Lee is mullered on three bottles of champagne driving through Liverpool with his Australian uncle. Arsenal have just won the 1989 league title at Anfield on the last day of the season, and blurry eyed, without too much thought, Lee stumbles into a local fish and chip shop still wearing his Arsenal blazer. Suddenly noticing the huddle of angry Liverpudlian faces he mumbles to his uncle something about dying. “Four fish and chips please,” he says to the chippy, all lily-livered with his head bowed. “EXTRA CHIPS FOR YOU LAD, I’M AN EVERTONIAN!”Luckily, I’ve been brought along as a guest with my competition winning friend to An Audience With Lee Dixon in the media room at the Emirates. He is a great story-teller and has everybody in stitches when he recounts the night Arsenal stole the league title from Kenny Daglish’s Liverpool side. Dressed in a thin grey round-neck jumper it’s a much more animated ‘Dicko’ than the one we are used to seeing on Match of the Day.
Lee has to keep turning to the host for the evening, Tom Watt, to ask what the question was. What with so many solid gold memories it’s no wonder he can waffle on. Somebody asks him what his first impressions were of Arsene Wenger? By the pause and eyebrow press-ups Lee is giving, the old Arsenal boys clearly thought this Frenchman was a bit of a loony.
He remembers the third game under Wenger where they were one down at half-time to Liverpool. Having said nothing, Le Professeur claps his hands with about a minute before the team go out, draws a few crosses on the chalkboard, prattles some orders off and waves the players away in a more confused state than they already were. The team go on to win 3-1 and in his best French accent Lee says how Arsene came in afterwards claiming “I told jou so.”
For that, Lee says Wenger is a genius. He firmly believes it too and pokes a jibe at his colleague at the BBC, Alan Hansen, who he says has nothing but animosity for Arsenal and who can’t wait for them to slip up so he can pick at Wenger’s faults. In fact, in these comfortable surroundings, Lee comes across much more aggressive than his job on television allows for.
Mocking a spitting action at the floor, he hates Richard Keys and those at Sky Sports, and then runs amuck of the “thick forwards” of his generation who couldn’t hold their run, making Arsenal’s illustrious off-side trap child’s play. He calls Adrian Chiles “gormless” and even gets a laugh from the audience at the expense of the poor camera-man who he calls “a ringer for Steven Hughes.”
Maybe Lee has earned that position though, explaining how hard it was for him when he first arrived at Arsenal from Stoke in 1988. Early days of piggy-in-the-middle with his new team-mates which would last for 20 minutes, the city, and living in hotels in St Albans with his wife and son clearly made Lee a tougher competitor though.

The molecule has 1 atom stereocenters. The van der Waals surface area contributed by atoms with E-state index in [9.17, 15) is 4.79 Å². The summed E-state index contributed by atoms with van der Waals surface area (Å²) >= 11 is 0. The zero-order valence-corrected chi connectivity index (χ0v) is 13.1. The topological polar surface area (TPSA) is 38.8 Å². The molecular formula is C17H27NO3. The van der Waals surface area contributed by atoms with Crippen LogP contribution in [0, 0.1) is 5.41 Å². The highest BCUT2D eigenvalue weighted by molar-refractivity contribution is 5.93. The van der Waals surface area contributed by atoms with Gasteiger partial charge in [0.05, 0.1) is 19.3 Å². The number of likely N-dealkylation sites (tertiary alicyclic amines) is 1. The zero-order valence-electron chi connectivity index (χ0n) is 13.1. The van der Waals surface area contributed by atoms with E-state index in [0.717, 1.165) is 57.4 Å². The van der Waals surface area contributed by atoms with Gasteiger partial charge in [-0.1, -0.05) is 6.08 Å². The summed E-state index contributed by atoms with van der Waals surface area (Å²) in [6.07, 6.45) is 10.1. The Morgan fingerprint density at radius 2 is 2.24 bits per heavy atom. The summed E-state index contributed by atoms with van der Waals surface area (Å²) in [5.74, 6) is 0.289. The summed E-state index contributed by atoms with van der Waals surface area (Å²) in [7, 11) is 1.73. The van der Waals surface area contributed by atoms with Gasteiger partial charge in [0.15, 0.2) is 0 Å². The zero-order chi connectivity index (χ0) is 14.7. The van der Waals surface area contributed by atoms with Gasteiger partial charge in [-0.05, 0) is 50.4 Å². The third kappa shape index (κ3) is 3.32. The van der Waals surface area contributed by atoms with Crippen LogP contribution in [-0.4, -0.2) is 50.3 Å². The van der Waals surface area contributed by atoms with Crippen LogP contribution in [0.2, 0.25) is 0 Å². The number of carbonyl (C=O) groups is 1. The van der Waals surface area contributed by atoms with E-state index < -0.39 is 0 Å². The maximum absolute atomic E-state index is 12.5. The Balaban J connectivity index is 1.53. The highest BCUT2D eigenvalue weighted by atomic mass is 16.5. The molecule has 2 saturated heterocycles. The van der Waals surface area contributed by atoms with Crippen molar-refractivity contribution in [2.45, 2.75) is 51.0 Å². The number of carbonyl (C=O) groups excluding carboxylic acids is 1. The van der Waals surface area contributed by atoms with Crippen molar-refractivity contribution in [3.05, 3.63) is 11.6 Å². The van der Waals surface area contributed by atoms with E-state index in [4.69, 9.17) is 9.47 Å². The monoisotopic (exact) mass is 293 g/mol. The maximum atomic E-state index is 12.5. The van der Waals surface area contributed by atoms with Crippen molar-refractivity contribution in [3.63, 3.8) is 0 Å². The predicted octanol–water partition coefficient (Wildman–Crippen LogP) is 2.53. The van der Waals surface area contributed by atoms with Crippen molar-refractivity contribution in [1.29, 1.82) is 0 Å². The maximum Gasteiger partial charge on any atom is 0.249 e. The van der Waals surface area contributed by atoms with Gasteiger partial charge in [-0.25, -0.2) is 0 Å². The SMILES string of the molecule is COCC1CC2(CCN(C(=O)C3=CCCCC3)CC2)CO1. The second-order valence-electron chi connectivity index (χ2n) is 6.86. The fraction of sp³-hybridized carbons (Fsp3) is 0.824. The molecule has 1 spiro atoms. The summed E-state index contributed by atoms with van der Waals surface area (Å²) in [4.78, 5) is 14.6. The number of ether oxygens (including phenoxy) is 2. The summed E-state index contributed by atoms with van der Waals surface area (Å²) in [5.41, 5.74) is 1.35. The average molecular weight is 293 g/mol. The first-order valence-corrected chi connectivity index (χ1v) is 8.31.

David Ginola knows this all too well, as Lee leaps out of his chair demonstrating how he and the old Arsenal rear guard of Nigel Winterburn, Martin Keown, Tony Adams and Steve Bould would smash the French maestro up in the air. This was Lee’s longest running battle which started in the early 1990s when Ginola was playing for Paris Saint-Germain and ended with the Frenchman planting an elbow on Lee, resulting is thousands of pounds worth of damage to a crown.
I can sense this rough-neck attitude is what Lee misses in the modern game because his view of himself is of a old-time player with no first touch, little in the way of pace but somebody who lived for the tackle. Conceding to the fact that today football is “unrecognisable” compared to the one he grew up with, Lee isn’t hiding his hankering for the new regime, one which would also have him up at 8am to stretch on match-days. Classic Wenger!
Sure to make the point that it’s not a criticism of Arsenal, he explains how Pat Rice is left trying to pass on the traditions of the club, as it were when he started out. Lee recalls being practically bullied by Tony Adams, Paul Davies, Michael Thomas and Rocky Rocastle in the changing room before his first north London derby, to make sure he didn’t let the side down. That type of player he explains is missing, and what makes Arsenal more unrecognisable today than any other club. Even Wenger has reverted from his early philosophy of playing only 4-4-2 he adds.
Still, born in Manchester and bearing some very northern traits, Lee is proud to claim his allegiance to Arsenal, and of course his bias. One guy at the back attacks the current squad’s lack of strength in depth. Watt almost explodes pointing out the fact that Arsenal are in the hunt for the title with seven games left. Lee agrees, although does believe Manuel Almunia needs to feel more pressure as number one, suggesting a new keeper would be his first move in the summer.
Lee’s last move is to sign autographs and pose for photos with everybody. There is much more to this analyst – I learnt it’s best not to call him a ‘pundit’ – than meets the eye, other than his even-handed image on Match of the Day. Lee is actually an Arsenal bigot, story-teller, actor and comedian, fully loaded with a raw emotion for the Gunners.
Despite him claiming the 1998 squad would be his one team to take into the final day of a league season needing a win – shooting down Watt’s choice of 1991 – there was a sense of hope that the current one could emulate those greats of the past. If they are to win the league this year, a little bit of Lee Dixon’s attitude might just be what makes it happen.

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